"I arrest you of high treason"
The Earl of Northumberland to Cardinal Wolsey
Cawood Castle was the principal palace of the Archbishops of York from the 13th century, two hundred years before the building of the Gatehouse seen today, until its destruction was ordered by Parliament in 1646. The Archbishop probably had a fortified manor at Cawood in Norman times: records show that land at Cawood was given to the Archbishop of York by King Athelstan for his victory over the Danes at Brunanburg in 937.
Cawood had traditionally been a place where royalty stayed when they came north. In 1255 King Henry III stayed here on his way to meet his son-in-law Alexander III of Scotland, Queen Margaret stayed at Cawood with her court while Edward I was campaigning in Scotland against William Wallace, and Edward II visited in 1314 with his wife Isabella shortly before his disastrous defeat at Bannockburn against Robert the Bruce.
While Cawood hosted many royal visits and occasions of great ceremony throughout the Middle Ages, none quite rival the events of 1529-30 for political significance. Thomas Wolsey, the son of a butcher and grazier of Ipswich, rose to spectacular wealth and power through an unstoppable combination of ambition and ability. Barely five years after Henry VIII became King, Wolsey had been made Archbishop of York, a Cardinal of the Roman Catholic Church and Lord Chancellor of England. By his mid-40s, he had become the most powerful person in the kingdom after the King himself.
Yet Wolsey’s power, reach and appetites for material magnificence and grand enterprises made him many enemies. When Henry VIII finally lost faith in Wolsey, furious at his minister’s inability to secure the divorce that would allow him to marry Anne Boleyn, Wolsey’s enemies descended on their former task master. Dismissed from political office and disgraced in the winter of 1528, he narrowly avoided arrest and in April 1529 withdrew to York where he took up residence in the palace at Cawood.
Cawood Castle today. Most of the castle was demolished after the English Civil War, leaving the gatehouse.
Wolsey passed under the stone gatehouse at Cawood at the end of September 1529, travelling by mule and accompanied by a great entourage. He began an extensive programme of repairs and improvements to the castle, which saw 300 ‘artificers and labourers’ at work.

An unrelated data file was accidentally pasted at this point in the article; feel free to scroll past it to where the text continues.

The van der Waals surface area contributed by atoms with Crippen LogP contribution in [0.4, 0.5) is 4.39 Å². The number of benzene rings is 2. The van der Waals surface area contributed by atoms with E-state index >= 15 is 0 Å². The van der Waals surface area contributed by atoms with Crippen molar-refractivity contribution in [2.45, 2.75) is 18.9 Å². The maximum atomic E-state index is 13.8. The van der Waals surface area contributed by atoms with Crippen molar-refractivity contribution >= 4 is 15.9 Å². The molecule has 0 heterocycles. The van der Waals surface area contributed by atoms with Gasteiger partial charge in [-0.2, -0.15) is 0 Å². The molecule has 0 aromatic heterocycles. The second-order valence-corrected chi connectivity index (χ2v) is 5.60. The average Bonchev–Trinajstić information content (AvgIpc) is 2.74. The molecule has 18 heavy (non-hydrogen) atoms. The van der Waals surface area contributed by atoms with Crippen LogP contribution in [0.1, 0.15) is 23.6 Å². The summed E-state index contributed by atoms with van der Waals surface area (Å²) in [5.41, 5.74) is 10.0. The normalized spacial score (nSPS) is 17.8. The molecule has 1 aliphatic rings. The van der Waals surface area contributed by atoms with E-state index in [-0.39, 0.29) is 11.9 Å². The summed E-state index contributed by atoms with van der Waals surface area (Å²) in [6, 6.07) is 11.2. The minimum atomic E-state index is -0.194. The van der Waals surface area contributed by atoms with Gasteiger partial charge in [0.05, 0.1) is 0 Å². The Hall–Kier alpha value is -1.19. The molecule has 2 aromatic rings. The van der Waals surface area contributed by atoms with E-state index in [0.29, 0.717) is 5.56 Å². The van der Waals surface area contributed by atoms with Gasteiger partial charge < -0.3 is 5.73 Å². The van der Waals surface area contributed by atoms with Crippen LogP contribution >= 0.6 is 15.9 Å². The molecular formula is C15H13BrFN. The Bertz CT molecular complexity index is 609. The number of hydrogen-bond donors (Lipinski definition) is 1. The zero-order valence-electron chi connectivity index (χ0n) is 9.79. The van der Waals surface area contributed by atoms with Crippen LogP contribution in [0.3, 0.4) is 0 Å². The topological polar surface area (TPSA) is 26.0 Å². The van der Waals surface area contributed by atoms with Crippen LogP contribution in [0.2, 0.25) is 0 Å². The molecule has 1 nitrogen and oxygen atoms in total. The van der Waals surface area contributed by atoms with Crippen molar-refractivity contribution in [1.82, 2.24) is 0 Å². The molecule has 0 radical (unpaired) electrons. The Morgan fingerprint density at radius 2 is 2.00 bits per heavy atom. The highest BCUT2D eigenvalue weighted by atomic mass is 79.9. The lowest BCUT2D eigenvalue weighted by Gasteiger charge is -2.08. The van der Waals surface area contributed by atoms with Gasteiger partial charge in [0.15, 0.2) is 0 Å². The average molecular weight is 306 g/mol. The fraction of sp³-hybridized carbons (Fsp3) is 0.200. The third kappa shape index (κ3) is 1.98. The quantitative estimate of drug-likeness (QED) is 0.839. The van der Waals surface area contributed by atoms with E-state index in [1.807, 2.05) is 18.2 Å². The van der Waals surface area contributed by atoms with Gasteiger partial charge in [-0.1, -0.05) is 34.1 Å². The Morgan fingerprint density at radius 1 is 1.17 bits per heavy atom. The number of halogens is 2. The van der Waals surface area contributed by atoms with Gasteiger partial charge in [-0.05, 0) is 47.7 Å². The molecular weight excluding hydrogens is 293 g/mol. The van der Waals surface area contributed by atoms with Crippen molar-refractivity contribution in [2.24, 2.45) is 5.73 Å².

In November 1530, Wolsey was dining in his first-floor chamber at Cawood when William Walsh and the Earl of Northumberland entered the Castle. Hearing of their arrival, Wolsey assumed it was a social visit. Bustling down to greet the earl with effusive warmth, he took him into his own bedchamber to change his clothes and promised him a handsome dinner. The two were near a window by the fireplace when, in the words of Wolsey’s gentleman usher, George Cavendish, “the earl, trembling said with a very faint and soft voice unto my lord, laying his hand upon his arm “My lord”, quoth he, “I arrest you of high treason.”
Wolsey was to be taken to London for trial for intriguing against the king. He asked to be allowed to say goodbye to his household. The Earl of Northumberland reluctantly agreed, and in the Cawood great chamber each in turn of the cardinal’s servants came forward and knelt at his master’s feet to receive his blessing. With the winter light fading the visibly enfeebled Cardinal was helped onto his mule in the sharp air. As he approached the closed gates, the loyal Porter opened them for his master for the last time, and the party rode out through the crowd, bound for London.
The gate passage out through which Cardinal Wolsey rode on his mule after his arrest in November 1529.
The sorry cavalcade would never reach its destination. With Wolsey refusing to eat, and weak with misery and illness, he struggled to keep upright on his mule. When they arrived at Leicester Abbey, he told the abbot that he came to leave his bones among them, and so it would be. The Cardinal, pale and spent, told his gaoler that if only he had served God as diligently as he had the King, then he would not now be abandoned. As the morning light filled his chamber there he lost the power of speech and while the clock was striking eight, his troubled breath finally ceased. It was the end of an epoch. Within seven years Henry VIII would have broken from the Catholic Church, begun the dissolution of the monasteries and have both married and executed the second wife he so sought.
Cawood Castle, North Yorkshire is available for short breaks. To book your stay, click here .
This is an extract from ‘Landmark: A History of Britain in 50 Buildings’ by Anna Keay and Caroline Stanford. Click here to order your copy.